The history of a town called Dedham and how it progressed in it’s first hundred years of existence.

The history of a town called Dedham and how it progressed in it’s first hundred years of existence.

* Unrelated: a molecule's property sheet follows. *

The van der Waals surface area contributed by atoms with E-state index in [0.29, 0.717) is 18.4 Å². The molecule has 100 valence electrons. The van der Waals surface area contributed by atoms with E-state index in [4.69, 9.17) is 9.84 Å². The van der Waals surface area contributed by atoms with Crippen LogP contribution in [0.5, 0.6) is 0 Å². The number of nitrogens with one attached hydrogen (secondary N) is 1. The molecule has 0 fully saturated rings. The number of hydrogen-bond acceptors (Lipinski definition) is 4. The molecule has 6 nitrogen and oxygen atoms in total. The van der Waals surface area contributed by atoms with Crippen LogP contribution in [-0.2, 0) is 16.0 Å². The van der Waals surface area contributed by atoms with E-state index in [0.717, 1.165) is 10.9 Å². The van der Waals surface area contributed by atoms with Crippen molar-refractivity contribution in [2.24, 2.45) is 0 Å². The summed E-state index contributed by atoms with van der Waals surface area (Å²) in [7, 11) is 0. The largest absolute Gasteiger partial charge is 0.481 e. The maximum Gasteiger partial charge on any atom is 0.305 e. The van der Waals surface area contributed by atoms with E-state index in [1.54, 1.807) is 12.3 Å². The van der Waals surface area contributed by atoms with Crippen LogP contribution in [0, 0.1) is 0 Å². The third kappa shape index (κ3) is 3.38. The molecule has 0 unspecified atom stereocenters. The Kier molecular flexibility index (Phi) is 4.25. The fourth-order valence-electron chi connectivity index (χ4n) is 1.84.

A New England Town tells the history of a town called Dedham and how it progressed in it’s first hundred years of existence. The town of Dedham tried to form an utopian society through its views of morality. These views were incorporated into the town’s social, religious, and political aspects of living. The differences of the past and modern society can be seen in the social, religious, and political development of the first hundred years. As I mentioned above the ideals of the Dedham society were that of an utopian. This meant that the people of Dedham should work together, so that no one would go without the bare essentials. It was believed that the needs for a man’s family came before a man’s greed for land. As the original settlers died off, so did their beliefs as well. The people began to look out for the individual self instead of the group, because of the overcrowding of citizens that was starting to occur. Men not being able to have a stable way of life for their families led to them fencing in their property, not agreeing upon what types of crops to grow, and going out for their own ambitions. The new ideology that stemmed from this was the basis of what we call modern American ideals. Today, Americans tend to focus more on being successful as an individual than as a whole. Viewing the political perspective of Dedham, we notice the differences of “America today” and “America then”. At the beginning of Dedham and its’ political realm the most successful people from England ruled the town and its’ functions. The Townspeople did have a voice in what happened in the town but this should not be confused with the definition of “Democracy” in modern times. The people who could vote had to pay a certain amount of tax on their property, which led to a limited number of voters. They were striving towards the goal of complete uniformity and unanimous decision-making. This was in relation to their vision of a …


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